May saw the publication of two  brand new series by bestselling author Holly Webb. Though she is best known for her animal stories, these two series focus on  different genres, although interestingly both feature a dog as one of the main characters!


maisiehitchinsMaisie Hitchins: The Case of the Stolen Sixpence
with artwork by Marion Lindsay
(Stripes Publishing)

Maisie Hitchins lives with her grandmother and helps her run her guest-house by mainly running errands and helping with the cleaning. But what Maisie craves for is a life of adventure and mystery-solving,  and following the footsteps of famous detective Gilbert Carrington. Her first case comes to her right after she secretly rescues an abandoned puppy, which steals sausages from George the Butcher Boy’s bicycle. George is soon sacked but for an unrelated offence: he has been accused of stealing from the till. Convinced that he is innocent and desperate to make amends, Maisie takes on the case.

The Maisie Hitchins series is a great introduction to mystery stories for young readers. Heavily illustrated by Marion Lindsay, the book is quite thick but accessible to newly independent readers. The social history and overall atmosphere of Victorian London is portrayed perfectly through the text and illustrations, and in a way that is accessible to young readers. Despite being targeted at a fairly young audience, the series doesn’t shy away from some of the “truths” of that time: children had to work, people lived on the streets and some of worked still had to steal to survive. There is something about Victorian London that makes it the perfect setting for a good detective story, and The Case of the Stolen Sixpence definitely delivers that too. The mystery itself is again well pitched at the audience: a little peril, a few clues and a denouement which will be satisfying and fair to young readers.

The Case of the Stolen Sixpence is a very enjoyable story and Maisie a lovely character; it is always great to see a young female character willing to defy social conventions and this series will be great for young girls who already like their heroines daring and determined.

The Maisie Hitchins is perfect for readers who will grow to love  Julia Golding’s Cat Royal series, Christopher Edge’s  Twelve Minutes to Midnight and Philip Pullman’s Sally Lockhart series.

Also available in this series:
The Case of the Vanishing Emerald (out now)

Have a look at the Maisie Hitchins website for a sneak peek inside the book, activities and much more!


emilyfeatherEmily Feather and the Enchanted Door

Everything about Emily’s life is unusual and different comparing to the rest of her friends. Her parents are artistic and bohemian, her older sisters are twins and always look trendy in a quirky kind of way, and her younger brother is boisterous and forever famished. But what is most unusual about Emily’s life is her house, where the doors change colour, the windows shimmer, the walls move and the mirrors show things other than your reflection. But do they, or is it just Emily’s overactive imagination? When Emily opens a mysterious door however, everything that she has ever believed in is shattered and she finds herself discovering a world full of magic and wonder, but also darkness and danger.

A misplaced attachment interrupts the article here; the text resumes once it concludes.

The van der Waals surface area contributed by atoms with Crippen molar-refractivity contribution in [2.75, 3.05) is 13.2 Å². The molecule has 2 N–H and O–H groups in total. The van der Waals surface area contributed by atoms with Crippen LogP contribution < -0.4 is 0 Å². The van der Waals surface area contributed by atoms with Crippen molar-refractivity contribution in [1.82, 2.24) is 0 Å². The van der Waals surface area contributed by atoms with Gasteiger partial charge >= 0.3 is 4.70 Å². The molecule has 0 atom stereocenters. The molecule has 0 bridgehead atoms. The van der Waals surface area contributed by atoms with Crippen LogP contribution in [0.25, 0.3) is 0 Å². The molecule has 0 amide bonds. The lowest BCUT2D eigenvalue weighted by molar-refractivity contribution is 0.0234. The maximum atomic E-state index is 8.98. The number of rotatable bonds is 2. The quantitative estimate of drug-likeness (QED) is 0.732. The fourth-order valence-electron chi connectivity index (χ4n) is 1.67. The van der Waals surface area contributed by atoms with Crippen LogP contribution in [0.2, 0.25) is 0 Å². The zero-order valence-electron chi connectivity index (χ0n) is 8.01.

Emily Feather is a series aimed at slightly more experienced readers, as there are no illustrations to break the text, who enjoy fantasy and magic. Though faeries and magic play an important part in the story, the genre is  also used a platform to develop the theme of belonging, or rather feeling that you do not belong.  This, as well as Emily having to adjust to the changes in her family, is dealt with tactfully and what is interesting is that although the theme of feeling different from one’s family is not new, the take on it is rather unusual: here Emily is the “normal” one amidst a family of magical people. So many children feel that they are not “special” for many different reasons and this is one story that they will really take comfort from. Emily is cherished by her family not despite of of who she is, but because of who she is and this is a welcome message for children who might lack that confidence.
The introduction of darkness within magical realms is subtle but effective as well. As children grow, fantasy and magic books become darker and Emily Feather provides a bit of toe dipping into that darker side of fantasy.

Also available in this series:
Emily Feather and the Secret Mirror (out August 1st)



Come back tomorrow for a guest post by Holly Webb!